For ArtPrize this year, the Urban Institute for Contemporary Arts is presenting “UICA Outside”—an exhibition that moves beyond the gallery and out into the Grand Rapids community.
This exhibition, which is part of the UICA’s public art initiative known as the Exit Space Project, will feature five mural projects in three neighborhoods: Baxter, Creston and the West Side. The goal of this initiative is to provide permanent artworks that are accessible and engaging for everyone.
Kristen Taylor, development officer at the UICA, said the idea for the Exit Space Project came from a literal space within the UICA building.
“We have this funky space near an emergency exit on the ground floor, and when this building was opened back in 2011, some of the staff and artists here decided to make use of that space for an exhibition,” Taylor said.
The space became a display for temporary public art exhibitions, and this eventually grew into a larger project with the goal of moving art out of that area of the building and into the city.
“UICA Outside” is taking this goal one step further through the installation of permanent murals in various locations throughout Grand Rapids. Artists Alan Campo, Colby Roanhorse, Nick Nortier, Kimberly Lavon and design collective Evas’ve, led by Elyse Flynn, have partnered with the UICA to bring these mural projects to life.
Compo’s mural is located at the Pearl Street bridge tunnel and features vibrant symbolism inspired by his Anishinaabe heritage, and Roanhorse’s mural at Childress & Associates in the Creston neighborhood seeks to honor his ancestors–the Navajo peoples–while celebrating indigenous identity in contemporary society.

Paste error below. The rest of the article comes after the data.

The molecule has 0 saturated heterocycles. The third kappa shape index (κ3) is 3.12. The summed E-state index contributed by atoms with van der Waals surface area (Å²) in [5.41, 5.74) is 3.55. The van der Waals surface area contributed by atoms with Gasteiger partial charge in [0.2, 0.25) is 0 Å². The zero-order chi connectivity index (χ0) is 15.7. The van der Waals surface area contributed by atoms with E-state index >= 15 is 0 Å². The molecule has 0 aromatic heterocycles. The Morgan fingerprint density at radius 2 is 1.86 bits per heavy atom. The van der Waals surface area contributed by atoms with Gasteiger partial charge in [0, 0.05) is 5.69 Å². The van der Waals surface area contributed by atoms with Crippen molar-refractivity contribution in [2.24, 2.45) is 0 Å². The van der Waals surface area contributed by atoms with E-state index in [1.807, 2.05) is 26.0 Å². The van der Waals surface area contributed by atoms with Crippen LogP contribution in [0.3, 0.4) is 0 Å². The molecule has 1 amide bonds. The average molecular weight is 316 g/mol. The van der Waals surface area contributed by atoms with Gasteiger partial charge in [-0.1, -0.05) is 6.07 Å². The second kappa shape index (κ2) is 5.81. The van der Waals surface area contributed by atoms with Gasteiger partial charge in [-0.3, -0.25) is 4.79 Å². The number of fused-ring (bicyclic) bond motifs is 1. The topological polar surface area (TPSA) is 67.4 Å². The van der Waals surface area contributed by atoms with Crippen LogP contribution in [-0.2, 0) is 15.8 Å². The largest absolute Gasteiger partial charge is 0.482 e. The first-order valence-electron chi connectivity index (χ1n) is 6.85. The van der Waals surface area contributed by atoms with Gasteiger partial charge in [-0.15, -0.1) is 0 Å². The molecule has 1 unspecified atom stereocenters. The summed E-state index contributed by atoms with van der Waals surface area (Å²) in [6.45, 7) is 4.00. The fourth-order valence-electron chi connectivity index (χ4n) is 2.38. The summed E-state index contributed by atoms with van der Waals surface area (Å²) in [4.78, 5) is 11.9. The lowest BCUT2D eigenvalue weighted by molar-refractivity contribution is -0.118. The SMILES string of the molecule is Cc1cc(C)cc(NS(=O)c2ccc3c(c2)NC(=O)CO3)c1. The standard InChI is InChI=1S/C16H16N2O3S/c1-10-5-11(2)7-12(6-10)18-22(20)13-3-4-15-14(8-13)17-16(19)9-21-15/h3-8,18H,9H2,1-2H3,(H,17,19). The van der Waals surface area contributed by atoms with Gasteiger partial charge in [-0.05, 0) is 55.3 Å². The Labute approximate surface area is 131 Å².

Nortier’s mural at Creston Market is inspired by migration and community, and Lavon’s mural at Joe Taylor Park pays homage to the Baxter neighborhood’s innovative spirit and proud Hispanic history.
The design collective Evas’ve, made up of members Elyse Flynn, Rebecca Rapin, Alex Barger, Haylie Bos and Kacie Forbes, created a mural at Stonesthrow that reflects the Creston neighborhood’s furniture manufacturing history.
Not only has “UICA Outside” fostered a spirit of accessibility and engagement with art, but it has also created opportunities for input and collaboration with Grand Rapids communities.
“Each one of these murals is either by an artist who is from that neighborhood or has been created with lots of input from that neighborhood. We worked really closely with various community groups to get ideas and feedback on what these murals were going to consist of and what they were going to look like,” Taylor said.
It’s these kinds of unique exhibitions that make the UICA a popular ArtPrize venue each year. Past successes include ArtPrize Best Venue Award nominations and hosting both Public and Juried Award Category finalists and winners.
Looking back on the impact of ArtPrize over the last decade, Taylor recognizes the positive effects it’s had on the UICA as well as Grand Rapids as a whole.
“ArtPrize reaching this milestone 10th year is a big deal—it’s a lot for the city to celebrate, and I think its success has a lot to say about what’s really unique about Grand Rapids,” Taylor said. “It has a big impact on an institution like the UICA because it brings in a large and relatively new audience to us. We’re always excited to present artwork from artists we love to as many people as possible.”
With ArtPrize switching to a biennial format with a commissioned exhibition during alternate years, Taylor feels the same energy and excitement will still be present.
“I’m looking forward to seeing what ArtPrize does with Project 1, and I think we’ll look forward to it with the same kind of anticipation and delight,” Taylor said.
For more details on “UICA Outside” visit the UICA website or the UICA building, where maps to all five of the mural sites are available.
*Photos courtesy of Carbon Stories